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*insert musical note* Hello, darkness, my old friend. It’s something-something, me again. So, I don’t know the words. Are you here for musical theory or for a recap of the craziest season in recent memory? I thought so! Today’s jazz handsy recap is of the catchers. Please don’t ask if this is ranking for next year. It’s not a ranking for next year. It’s me recapping last season (last two months?). Please, for the love that all is holy, understand this. It’s all I ask of you. Well, that and shower me with praise. The latter isn’t hard, the former is. Also, remembering which is the ‘latter’ and which is the ‘former’ is hard too. Quibbles and semantics, my good man and five lady-mans. It wouldn’t be fair for me to preseason rank the players, then rank them again in the postseason based on my opinion, so these postseason top 20 lists are ranked according to our Fantasy Baseball Player Rater. It’s cold hard math, y’all! Anyway, here’s the top 20 catchers for 2020 fantasy baseball and how they compared to where I originally ranked them:

Please, blog, may I have some more?

Good Afternoon Baseball Fans, and welcome to my final article of the season. I wanted to start off by thanking those that reached out last week in response to my opening up about my personal story. Really meant a lot. I hope my story was able to help at least one person. Tonight’s six game slate is a doooooozy. We have good pitchers going against good lineups and bad pitchers going against bad lineups. I’m going to try my hardest with my write up today to attack the bad pitchers while also sprinkling in some hitters that while not in a great matchup, they’re just really good and should always be considered. My favorite pitcher today, and I hope you were able to decipher that by the title, is Lance McCullers Jr ($8,700). He’s a bit underpriced and will most likely be chalky.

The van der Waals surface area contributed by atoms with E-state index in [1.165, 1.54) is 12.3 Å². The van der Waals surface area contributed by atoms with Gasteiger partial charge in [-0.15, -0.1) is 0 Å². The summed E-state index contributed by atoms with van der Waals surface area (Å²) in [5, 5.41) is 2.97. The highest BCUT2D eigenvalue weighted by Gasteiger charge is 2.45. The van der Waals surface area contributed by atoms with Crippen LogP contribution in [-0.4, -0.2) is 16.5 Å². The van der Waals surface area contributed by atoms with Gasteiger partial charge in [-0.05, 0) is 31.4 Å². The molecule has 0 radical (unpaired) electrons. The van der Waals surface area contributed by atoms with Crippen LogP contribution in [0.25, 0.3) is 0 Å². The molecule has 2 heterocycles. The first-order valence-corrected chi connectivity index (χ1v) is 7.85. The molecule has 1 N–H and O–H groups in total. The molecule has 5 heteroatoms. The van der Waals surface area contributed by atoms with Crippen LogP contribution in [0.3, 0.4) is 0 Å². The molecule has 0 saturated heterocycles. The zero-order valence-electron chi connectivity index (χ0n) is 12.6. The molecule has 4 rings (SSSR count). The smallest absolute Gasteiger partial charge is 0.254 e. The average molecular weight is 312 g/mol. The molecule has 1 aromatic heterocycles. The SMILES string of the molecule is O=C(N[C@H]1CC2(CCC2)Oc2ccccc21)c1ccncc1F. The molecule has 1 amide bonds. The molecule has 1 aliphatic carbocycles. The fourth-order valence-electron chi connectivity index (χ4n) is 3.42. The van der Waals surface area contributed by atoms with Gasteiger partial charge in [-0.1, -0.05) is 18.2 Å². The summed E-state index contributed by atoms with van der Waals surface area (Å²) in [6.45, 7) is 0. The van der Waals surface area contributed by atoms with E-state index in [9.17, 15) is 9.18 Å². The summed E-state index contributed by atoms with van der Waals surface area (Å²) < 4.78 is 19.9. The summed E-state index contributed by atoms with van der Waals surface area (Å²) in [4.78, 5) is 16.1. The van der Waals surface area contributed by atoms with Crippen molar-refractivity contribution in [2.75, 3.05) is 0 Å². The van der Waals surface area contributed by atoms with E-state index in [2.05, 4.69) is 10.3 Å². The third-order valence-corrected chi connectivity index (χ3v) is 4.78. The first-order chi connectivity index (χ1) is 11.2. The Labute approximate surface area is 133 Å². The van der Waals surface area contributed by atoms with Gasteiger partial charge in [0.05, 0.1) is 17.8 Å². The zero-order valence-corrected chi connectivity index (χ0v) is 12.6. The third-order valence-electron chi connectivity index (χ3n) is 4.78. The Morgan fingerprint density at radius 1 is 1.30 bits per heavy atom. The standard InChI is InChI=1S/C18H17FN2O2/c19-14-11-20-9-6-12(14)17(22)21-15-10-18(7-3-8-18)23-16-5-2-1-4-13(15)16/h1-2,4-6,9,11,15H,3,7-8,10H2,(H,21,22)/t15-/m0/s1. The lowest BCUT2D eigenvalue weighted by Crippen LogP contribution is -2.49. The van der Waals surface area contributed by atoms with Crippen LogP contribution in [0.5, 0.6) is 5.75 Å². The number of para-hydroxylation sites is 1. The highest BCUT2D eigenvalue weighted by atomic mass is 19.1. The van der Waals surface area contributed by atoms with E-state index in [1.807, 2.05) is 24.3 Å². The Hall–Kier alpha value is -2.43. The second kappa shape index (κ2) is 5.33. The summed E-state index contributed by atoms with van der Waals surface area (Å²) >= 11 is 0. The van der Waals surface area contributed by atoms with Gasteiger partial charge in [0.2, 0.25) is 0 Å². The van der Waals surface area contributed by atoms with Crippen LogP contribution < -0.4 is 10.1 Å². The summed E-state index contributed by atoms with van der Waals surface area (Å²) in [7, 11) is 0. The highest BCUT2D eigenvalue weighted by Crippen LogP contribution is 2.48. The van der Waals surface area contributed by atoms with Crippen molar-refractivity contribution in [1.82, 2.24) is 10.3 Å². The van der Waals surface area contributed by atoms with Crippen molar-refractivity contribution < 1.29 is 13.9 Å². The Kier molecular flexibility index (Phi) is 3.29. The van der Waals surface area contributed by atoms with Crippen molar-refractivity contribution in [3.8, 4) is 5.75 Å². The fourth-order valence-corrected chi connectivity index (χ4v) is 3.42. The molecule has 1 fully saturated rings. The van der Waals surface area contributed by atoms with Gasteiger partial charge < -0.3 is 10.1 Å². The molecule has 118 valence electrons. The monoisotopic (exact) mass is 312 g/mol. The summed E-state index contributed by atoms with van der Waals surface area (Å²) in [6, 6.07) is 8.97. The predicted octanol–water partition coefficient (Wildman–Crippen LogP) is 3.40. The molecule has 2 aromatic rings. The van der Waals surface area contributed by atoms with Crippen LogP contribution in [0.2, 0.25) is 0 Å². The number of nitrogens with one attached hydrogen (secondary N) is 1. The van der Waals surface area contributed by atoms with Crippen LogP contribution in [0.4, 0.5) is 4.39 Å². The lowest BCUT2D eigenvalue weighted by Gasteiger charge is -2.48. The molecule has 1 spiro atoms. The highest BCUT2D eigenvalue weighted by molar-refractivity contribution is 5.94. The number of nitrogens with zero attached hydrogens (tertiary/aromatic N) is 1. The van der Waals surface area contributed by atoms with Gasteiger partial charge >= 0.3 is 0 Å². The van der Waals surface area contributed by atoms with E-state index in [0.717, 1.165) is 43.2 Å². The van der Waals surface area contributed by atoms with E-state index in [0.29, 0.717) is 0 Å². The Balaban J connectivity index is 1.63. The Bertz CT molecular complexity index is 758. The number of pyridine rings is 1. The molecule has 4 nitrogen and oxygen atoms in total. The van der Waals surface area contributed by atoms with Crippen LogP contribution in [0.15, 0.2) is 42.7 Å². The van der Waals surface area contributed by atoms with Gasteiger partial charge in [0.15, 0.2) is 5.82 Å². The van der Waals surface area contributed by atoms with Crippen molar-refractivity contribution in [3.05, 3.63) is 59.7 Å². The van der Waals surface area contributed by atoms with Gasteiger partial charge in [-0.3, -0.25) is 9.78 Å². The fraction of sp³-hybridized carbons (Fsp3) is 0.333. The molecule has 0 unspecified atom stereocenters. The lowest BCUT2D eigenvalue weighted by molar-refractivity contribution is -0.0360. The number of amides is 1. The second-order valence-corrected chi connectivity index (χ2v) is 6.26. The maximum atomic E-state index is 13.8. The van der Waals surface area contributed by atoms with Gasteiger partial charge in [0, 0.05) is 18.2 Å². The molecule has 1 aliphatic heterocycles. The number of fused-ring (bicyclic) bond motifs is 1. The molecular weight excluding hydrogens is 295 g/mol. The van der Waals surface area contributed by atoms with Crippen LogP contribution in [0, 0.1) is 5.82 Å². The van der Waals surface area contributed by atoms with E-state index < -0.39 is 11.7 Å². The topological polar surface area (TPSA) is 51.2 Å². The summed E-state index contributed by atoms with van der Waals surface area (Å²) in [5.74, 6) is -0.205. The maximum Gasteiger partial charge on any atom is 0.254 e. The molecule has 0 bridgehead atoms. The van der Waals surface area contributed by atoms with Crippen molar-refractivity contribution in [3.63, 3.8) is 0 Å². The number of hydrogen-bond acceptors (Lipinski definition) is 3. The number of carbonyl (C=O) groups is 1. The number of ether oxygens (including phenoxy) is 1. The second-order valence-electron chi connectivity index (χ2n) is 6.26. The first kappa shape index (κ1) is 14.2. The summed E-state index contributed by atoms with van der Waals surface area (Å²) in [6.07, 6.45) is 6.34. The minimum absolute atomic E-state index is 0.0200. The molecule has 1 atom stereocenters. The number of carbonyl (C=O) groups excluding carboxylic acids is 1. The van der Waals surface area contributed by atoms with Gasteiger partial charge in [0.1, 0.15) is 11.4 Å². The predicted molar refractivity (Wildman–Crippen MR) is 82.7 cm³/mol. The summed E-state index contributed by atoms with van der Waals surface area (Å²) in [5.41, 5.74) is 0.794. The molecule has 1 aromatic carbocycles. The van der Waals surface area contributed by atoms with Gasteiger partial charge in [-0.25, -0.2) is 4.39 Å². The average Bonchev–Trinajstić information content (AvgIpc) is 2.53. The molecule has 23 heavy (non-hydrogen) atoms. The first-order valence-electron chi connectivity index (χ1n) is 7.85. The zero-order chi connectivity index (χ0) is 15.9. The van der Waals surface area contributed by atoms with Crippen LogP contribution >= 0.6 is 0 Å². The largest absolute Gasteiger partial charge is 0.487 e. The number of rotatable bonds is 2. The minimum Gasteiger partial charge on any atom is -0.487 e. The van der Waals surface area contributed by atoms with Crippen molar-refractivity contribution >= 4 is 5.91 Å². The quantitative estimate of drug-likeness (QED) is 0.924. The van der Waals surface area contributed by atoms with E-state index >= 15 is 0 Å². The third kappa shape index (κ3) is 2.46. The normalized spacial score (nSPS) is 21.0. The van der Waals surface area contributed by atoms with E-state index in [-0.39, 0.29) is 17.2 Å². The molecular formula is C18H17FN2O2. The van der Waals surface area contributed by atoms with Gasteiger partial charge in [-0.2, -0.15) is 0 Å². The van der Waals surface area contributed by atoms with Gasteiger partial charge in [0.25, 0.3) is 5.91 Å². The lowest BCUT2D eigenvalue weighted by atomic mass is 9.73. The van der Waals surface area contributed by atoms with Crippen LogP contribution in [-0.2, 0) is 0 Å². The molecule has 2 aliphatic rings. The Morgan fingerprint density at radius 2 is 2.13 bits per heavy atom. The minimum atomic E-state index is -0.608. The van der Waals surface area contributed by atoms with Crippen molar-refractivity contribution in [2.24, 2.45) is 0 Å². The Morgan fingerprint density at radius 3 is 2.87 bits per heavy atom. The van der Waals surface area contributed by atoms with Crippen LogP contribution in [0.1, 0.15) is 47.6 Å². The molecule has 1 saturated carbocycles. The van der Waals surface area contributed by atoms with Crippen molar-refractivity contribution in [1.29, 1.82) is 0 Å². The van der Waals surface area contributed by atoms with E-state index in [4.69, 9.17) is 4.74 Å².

New to FanDuel? Scared of feeling like a small fish in a big pond? Well, be sure to read our content and subscribe to the DFSBot for your daily baseball plays. Just remember to sign up through us before jumping into the fray. It’s how we know you care!